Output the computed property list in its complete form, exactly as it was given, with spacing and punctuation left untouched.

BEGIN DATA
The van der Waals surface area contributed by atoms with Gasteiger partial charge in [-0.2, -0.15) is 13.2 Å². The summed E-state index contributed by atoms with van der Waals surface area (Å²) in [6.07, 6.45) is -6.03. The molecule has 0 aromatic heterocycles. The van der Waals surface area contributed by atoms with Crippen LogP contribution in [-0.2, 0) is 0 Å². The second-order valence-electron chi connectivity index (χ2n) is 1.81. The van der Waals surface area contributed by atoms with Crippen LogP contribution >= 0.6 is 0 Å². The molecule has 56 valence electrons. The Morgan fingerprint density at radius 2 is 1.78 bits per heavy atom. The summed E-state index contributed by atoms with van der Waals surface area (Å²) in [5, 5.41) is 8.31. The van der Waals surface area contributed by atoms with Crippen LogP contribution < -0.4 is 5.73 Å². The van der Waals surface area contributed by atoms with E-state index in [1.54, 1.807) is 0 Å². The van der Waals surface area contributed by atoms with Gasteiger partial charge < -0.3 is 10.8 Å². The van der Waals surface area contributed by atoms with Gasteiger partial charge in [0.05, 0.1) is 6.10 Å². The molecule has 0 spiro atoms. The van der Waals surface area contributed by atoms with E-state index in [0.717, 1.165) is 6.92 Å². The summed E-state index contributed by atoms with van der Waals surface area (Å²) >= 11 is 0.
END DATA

The van der Waals surface area contributed by atoms with Gasteiger partial charge in [-0.2, -0.15) is 13.2 Å². The summed E-state index contributed by atoms with van der Waals surface area (Å²) in [6.07, 6.45) is -6.03. The molecule has 0 aromatic heterocycles. The van der Waals surface area contributed by atoms with Crippen LogP contribution in [-0.2, 0) is 0 Å². The second-order valence-electron chi connectivity index (χ2n) is 1.81. The van der Waals surface area contributed by atoms with Crippen LogP contribution >= 0.6 is 0 Å². The molecule has 56 valence electrons. The Morgan fingerprint density at radius 2 is 1.78 bits per heavy atom. The summed E-state index contributed by atoms with van der Waals surface area (Å²) in [5, 5.41) is 8.31. The van der Waals surface area contributed by atoms with Crippen LogP contribution < -0.4 is 5.73 Å². The van der Waals surface area contributed by atoms with E-state index in [1.54, 1.807) is 0 Å². The van der Waals surface area contributed by atoms with Gasteiger partial charge < -0.3 is 10.8 Å². The van der Waals surface area contributed by atoms with Gasteiger partial charge in [0.05, 0.1) is 6.10 Å². The molecule has 0 spiro atoms. The van der Waals surface area contributed by atoms with E-state index in [0.717, 1.165) is 6.92 Å². The summed E-state index contributed by atoms with van der Waals surface area (Å²) >= 11 is 0.